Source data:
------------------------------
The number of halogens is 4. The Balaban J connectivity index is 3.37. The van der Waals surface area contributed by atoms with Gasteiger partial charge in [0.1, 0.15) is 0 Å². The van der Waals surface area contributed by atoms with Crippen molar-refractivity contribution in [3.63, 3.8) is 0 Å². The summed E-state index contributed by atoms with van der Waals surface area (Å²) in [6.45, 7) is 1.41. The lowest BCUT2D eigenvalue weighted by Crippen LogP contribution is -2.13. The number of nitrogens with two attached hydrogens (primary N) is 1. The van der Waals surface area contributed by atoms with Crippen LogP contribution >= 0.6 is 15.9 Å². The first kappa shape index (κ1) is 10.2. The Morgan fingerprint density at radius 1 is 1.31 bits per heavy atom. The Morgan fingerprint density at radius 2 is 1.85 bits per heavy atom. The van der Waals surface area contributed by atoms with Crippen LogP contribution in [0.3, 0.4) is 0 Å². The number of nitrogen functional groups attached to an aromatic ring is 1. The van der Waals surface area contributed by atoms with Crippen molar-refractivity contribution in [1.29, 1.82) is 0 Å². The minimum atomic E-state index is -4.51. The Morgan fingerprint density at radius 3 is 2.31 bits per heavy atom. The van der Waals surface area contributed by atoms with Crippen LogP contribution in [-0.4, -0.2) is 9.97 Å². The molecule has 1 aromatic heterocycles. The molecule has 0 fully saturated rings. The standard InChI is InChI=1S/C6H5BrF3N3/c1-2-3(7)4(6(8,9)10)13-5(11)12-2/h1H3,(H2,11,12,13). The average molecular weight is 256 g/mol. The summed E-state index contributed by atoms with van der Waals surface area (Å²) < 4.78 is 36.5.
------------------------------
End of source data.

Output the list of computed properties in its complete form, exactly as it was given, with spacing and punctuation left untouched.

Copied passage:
The number of halogens is 4. The Balaban J connectivity index is 3.37. The van der Waals surface area contributed by atoms with Gasteiger partial charge in [0.1, 0.15) is 0 Å². The van der Waals surface area contributed by atoms with Crippen molar-refractivity contribution in [3.63, 3.8) is 0 Å². The summed E-state index contributed by atoms with van der Waals surface area (Å²) in [6.45, 7) is 1.41. The lowest BCUT2D eigenvalue weighted by Crippen LogP contribution is -2.13. The number of nitrogens with two attached hydrogens (primary N) is 1. The van der Waals surface area contributed by atoms with Crippen LogP contribution >= 0.6 is 15.9 Å². The first kappa shape index (κ1) is 10.2. The Morgan fingerprint density at radius 1 is 1.31 bits per heavy atom. The Morgan fingerprint density at radius 2 is 1.85 bits per heavy atom. The van der Waals surface area contributed by atoms with Crippen LogP contribution in [0.3, 0.4) is 0 Å². The number of nitrogen functional groups attached to an aromatic ring is 1. The van der Waals surface area contributed by atoms with Crippen molar-refractivity contribution in [1.29, 1.82) is 0 Å². The minimum atomic E-state index is -4.51. The Morgan fingerprint density at radius 3 is 2.31 bits per heavy atom. The van der Waals surface area contributed by atoms with Crippen LogP contribution in [-0.4, -0.2) is 9.97 Å². The molecule has 1 aromatic heterocycles. The molecule has 0 fully saturated rings. The standard InChI is InChI=1S/C6H5BrF3N3/c1-2-3(7)4(6(8,9)10)13-5(11)12-2/h1H3,(H2,11,12,13). The average molecular weight is 256 g/mol. The summed E-state index contributed by atoms with van der Waals surface area (Å²) < 4.78 is 36.5.